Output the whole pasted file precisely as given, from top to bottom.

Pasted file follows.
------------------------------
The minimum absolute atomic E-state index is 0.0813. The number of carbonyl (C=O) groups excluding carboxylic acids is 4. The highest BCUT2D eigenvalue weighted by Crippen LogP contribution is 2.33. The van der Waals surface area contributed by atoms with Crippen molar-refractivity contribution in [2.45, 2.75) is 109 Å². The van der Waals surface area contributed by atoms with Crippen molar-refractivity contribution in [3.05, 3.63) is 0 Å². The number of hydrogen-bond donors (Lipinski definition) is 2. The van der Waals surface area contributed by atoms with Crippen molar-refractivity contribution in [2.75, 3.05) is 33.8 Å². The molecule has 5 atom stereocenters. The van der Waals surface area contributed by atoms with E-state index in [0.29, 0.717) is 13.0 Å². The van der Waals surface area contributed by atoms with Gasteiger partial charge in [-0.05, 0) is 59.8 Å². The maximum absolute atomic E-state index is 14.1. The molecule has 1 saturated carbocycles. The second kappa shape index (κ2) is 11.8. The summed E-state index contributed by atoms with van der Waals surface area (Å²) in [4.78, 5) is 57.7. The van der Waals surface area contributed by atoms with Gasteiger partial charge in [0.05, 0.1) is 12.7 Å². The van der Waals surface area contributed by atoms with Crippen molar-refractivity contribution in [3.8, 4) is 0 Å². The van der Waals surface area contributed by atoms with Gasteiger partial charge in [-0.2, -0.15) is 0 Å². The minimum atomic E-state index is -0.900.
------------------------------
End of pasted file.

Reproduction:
The minimum absolute atomic E-state index is 0.0813. The number of carbonyl (C=O) groups excluding carboxylic acids is 4. The highest BCUT2D eigenvalue weighted by Crippen LogP contribution is 2.33. The van der Waals surface area contributed by atoms with Crippen molar-refractivity contribution in [2.45, 2.75) is 109 Å². The van der Waals surface area contributed by atoms with Crippen molar-refractivity contribution in [3.05, 3.63) is 0 Å². The number of hydrogen-bond donors (Lipinski definition) is 2. The van der Waals surface area contributed by atoms with Crippen molar-refractivity contribution in [2.75, 3.05) is 33.8 Å². The molecule has 5 atom stereocenters. The van der Waals surface area contributed by atoms with E-state index in [0.29, 0.717) is 13.0 Å². The van der Waals surface area contributed by atoms with Gasteiger partial charge in [-0.05, 0) is 59.8 Å². The maximum absolute atomic E-state index is 14.1. The molecule has 1 saturated carbocycles. The second kappa shape index (κ2) is 11.8. The summed E-state index contributed by atoms with van der Waals surface area (Å²) in [4.78, 5) is 57.7. The van der Waals surface area contributed by atoms with Gasteiger partial charge in [0.05, 0.1) is 12.7 Å². The van der Waals surface area contributed by atoms with Crippen molar-refractivity contribution in [3.8, 4) is 0 Å². The van der Waals surface area contributed by atoms with Gasteiger partial charge in [-0.2, -0.15) is 0 Å². The minimum atomic E-state index is -0.900.